Kemi Badenoch said the government announced at the Budget more incentives for people to choose zero-emission vehicles.

The clause was approved without division.

Clause 82: Applicable CO2 emissions figure determined using WLTP values

Another clause that is about implementing the Worldwide Harmonised Light vehicles Test Procedure (WLTP), a new, more rigorous, emissions test. Specifically it amends the Vehicle Excise and Registration Act 1994 to facilitate implementation of the new regime.

Kemi Badenoch, Exchequer Secretary to the Treasury (XST), WLTP reflects real world driving emissions, and the clause follows a review by the Government.

Wes Streeting, Labour, Shadow Exchequer Secretary to the Treasury, said it is important to revist arguments about this. Did WLTP lead to a distortion in consumer behaviour? There were concerns that cars with smaller engines could see an above average increases in their reported CO2 emissions under WLTP, whereas cars with higher CO2 emissions will not be impacted by WLTP.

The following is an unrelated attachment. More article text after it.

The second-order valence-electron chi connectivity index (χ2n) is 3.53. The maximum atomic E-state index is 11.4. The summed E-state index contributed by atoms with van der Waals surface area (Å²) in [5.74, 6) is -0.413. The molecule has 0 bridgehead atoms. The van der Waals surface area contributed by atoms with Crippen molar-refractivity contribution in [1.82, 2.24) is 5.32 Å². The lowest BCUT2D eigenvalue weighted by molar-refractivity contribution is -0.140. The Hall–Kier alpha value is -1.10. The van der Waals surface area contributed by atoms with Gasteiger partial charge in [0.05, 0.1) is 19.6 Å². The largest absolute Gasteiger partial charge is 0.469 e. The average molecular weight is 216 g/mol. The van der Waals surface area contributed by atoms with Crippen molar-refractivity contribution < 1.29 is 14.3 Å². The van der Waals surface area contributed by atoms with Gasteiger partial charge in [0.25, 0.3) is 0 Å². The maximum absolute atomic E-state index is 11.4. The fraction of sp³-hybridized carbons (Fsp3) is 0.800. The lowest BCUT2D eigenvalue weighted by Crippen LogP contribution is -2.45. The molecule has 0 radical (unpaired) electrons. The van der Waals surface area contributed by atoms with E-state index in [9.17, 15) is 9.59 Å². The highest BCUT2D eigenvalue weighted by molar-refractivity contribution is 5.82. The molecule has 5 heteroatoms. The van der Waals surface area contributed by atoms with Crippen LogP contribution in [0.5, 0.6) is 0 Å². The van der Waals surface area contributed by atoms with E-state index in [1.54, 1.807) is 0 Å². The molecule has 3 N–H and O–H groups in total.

Kemi Badenoch offered to write to Streeting with more details.

The clause was approved without division.

Clause 83: Light passenger vehicles with low CO2 emissions – extension of exemption

Incentivises the uptake of zero-emission light passenger vehicles by reducing their VED liabilities. From 1 April 2020 the Government are exempting all zero-emission vehicles registered until 31 March 2025 from the VED expensive car supplement for vehicles with a list price exceeding £40,000.

Kemi Badenoch, Exchequer Secretary to the Treasury (XST), will incentive uptake by reducing tax liabilities.

Wes Streeting, Labour, Shadow Exchequer Secretary to the Treasury, said the Government could reduce further the costs of switching to electric vehicles. He also spoke about the need for more electrical car power points.

Kemi Badenoch said the Government is committed to spending £500 million in next five years on electric vehicle charging infrastructure.